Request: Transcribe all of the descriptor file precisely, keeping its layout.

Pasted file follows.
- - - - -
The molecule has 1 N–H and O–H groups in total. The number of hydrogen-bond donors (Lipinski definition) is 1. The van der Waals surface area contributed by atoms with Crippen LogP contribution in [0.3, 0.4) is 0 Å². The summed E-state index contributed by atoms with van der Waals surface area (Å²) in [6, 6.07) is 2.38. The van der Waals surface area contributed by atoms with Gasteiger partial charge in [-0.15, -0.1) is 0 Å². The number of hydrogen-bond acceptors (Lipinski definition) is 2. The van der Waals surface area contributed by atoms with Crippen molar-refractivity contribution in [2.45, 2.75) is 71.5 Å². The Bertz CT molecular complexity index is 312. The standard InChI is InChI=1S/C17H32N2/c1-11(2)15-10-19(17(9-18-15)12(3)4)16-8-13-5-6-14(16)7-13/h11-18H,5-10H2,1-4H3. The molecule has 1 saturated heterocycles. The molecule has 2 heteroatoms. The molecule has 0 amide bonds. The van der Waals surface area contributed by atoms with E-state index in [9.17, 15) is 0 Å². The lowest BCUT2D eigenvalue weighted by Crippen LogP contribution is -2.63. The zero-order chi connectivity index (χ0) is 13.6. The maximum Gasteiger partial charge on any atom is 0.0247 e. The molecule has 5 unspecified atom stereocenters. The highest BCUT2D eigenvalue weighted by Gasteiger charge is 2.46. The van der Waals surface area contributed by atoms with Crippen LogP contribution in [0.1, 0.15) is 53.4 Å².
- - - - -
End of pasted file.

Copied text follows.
The molecule has 1 N–H and O–H groups in total. The number of hydrogen-bond donors (Lipinski definition) is 1. The van der Waals surface area contributed by atoms with Crippen LogP contribution in [0.3, 0.4) is 0 Å². The summed E-state index contributed by atoms with van der Waals surface area (Å²) in [6, 6.07) is 2.38. The van der Waals surface area contributed by atoms with Gasteiger partial charge in [-0.15, -0.1) is 0 Å². The number of hydrogen-bond acceptors (Lipinski definition) is 2. The van der Waals surface area contributed by atoms with Crippen molar-refractivity contribution in [2.45, 2.75) is 71.5 Å². The Bertz CT molecular complexity index is 312. The standard InChI is InChI=1S/C17H32N2/c1-11(2)15-10-19(17(9-18-15)12(3)4)16-8-13-5-6-14(16)7-13/h11-18H,5-10H2,1-4H3. The molecule has 1 saturated heterocycles. The molecule has 2 heteroatoms. The molecule has 0 amide bonds. The van der Waals surface area contributed by atoms with E-state index in [9.17, 15) is 0 Å². The lowest BCUT2D eigenvalue weighted by Crippen LogP contribution is -2.63. The zero-order chi connectivity index (χ0) is 13.6. The maximum Gasteiger partial charge on any atom is 0.0247 e. The molecule has 5 unspecified atom stereocenters. The highest BCUT2D eigenvalue weighted by Gasteiger charge is 2.46. The van der Waals surface area contributed by atoms with Crippen LogP contribution in [0.1, 0.15) is 53.4 Å².